Kempton Komedy Kompan, Ralph Clement

Kempton Komedy Kompany

 

From the Colon Express newspaper, March 29, 1967, by Ralph  Clement: “THE KEMPTON KOMEDY KOMPANY – The beautiful new Hill’s Opera House was opened in 1897-98 and not many seasons later the Kempton Komedy Kompany was there with its road show. The Kempton’s liked the town with its fine lakes and, especially they liked the new opera house. After the season closed they came back to Colon and made arrangements to put some 10-20-30 shows on during the summer. With the help of local talent, practice commenced on some of the old time “melodramas”!

The first show opened with a full house – 500 seats. The show was a big hit. During the entire summer season, a new play was put on every two weeks. Some of the Colon boys formed an orchestra, which furnished music. John Hawk played first violin, Oscar Hartman, the bass viol. I do not recall the others, but they played pretty good music. Every performance drew a full house.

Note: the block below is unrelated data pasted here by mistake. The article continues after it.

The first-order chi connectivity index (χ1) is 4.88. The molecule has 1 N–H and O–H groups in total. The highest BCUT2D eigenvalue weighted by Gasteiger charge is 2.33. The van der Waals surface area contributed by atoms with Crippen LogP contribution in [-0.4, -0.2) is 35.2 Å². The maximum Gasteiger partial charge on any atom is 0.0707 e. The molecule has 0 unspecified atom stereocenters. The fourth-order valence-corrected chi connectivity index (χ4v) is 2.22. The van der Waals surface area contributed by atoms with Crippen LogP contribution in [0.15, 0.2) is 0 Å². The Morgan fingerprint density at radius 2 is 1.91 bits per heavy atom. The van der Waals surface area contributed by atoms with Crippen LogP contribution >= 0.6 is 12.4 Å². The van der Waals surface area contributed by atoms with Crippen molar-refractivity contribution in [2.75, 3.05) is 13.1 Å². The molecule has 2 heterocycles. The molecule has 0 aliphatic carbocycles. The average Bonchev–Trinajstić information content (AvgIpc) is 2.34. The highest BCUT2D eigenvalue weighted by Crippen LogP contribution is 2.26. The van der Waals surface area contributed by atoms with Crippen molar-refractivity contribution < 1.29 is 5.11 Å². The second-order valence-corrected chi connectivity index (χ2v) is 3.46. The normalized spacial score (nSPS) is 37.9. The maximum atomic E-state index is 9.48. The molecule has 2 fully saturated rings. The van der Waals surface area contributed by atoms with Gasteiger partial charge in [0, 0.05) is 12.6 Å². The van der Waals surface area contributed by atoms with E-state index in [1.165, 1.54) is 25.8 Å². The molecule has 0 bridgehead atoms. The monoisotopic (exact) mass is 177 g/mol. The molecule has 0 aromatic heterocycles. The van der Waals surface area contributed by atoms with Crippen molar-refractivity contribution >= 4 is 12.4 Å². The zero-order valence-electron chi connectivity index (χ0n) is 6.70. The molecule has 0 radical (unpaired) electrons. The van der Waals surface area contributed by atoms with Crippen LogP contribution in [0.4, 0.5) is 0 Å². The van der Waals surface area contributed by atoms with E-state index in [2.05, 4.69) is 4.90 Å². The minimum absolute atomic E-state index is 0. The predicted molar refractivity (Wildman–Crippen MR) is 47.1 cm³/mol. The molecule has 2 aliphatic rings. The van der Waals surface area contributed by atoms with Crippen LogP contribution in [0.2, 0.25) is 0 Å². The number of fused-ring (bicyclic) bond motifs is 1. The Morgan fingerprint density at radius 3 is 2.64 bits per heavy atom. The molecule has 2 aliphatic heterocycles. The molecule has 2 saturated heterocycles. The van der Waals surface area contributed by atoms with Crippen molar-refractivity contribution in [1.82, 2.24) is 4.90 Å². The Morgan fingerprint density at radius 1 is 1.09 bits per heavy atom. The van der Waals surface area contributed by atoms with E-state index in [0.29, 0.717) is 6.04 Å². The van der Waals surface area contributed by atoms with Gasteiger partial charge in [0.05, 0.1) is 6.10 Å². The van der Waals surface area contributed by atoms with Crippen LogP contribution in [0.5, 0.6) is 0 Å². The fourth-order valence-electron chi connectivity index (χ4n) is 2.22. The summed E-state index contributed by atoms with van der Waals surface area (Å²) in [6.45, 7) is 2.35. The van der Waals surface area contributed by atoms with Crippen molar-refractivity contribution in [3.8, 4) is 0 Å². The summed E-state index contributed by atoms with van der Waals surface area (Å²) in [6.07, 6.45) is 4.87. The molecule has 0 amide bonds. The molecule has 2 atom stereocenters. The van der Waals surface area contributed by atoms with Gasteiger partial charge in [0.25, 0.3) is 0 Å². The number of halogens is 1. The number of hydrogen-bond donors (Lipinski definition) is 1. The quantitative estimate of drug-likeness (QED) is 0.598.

By the end of the summer the Kemptons had made up their minds to call Colon their home. During the winters they went on the road, playing throughout the Midwest. Then they came back to Colon to play “summer stock”. This continued for some years and they acquired a large show tent and, during the summer, the troop played one-week stands throughout the Midwest. One year they got out into Utah. The crops were very good that year and shows in that territory were few and far between. People came from long distances and a full house was had every performance.

They went on to Omaha, Nebraska, where they secured a lot on the edge of the city and set up the tent, preparing for a one-week stand. All was in readiness for the first show the following night. The Kemptons went into Omaha to shop. When they arrived back at the lot in the later afternoon it was a sight to behold! During the afternoon a cyclone had struck the tent. Everything was almost completely lost. The tent, the scenery, chairs, baggage, personal belongings, were either gone or strewn over a wide area.

Mrs. Kempton and her daughter took a train for Colon. Mr. Kempton picked up what little he could find, and then he returned. They were all discouraged.

The following season they joined the famous “Slout Family Shows” and continued with them for several years.”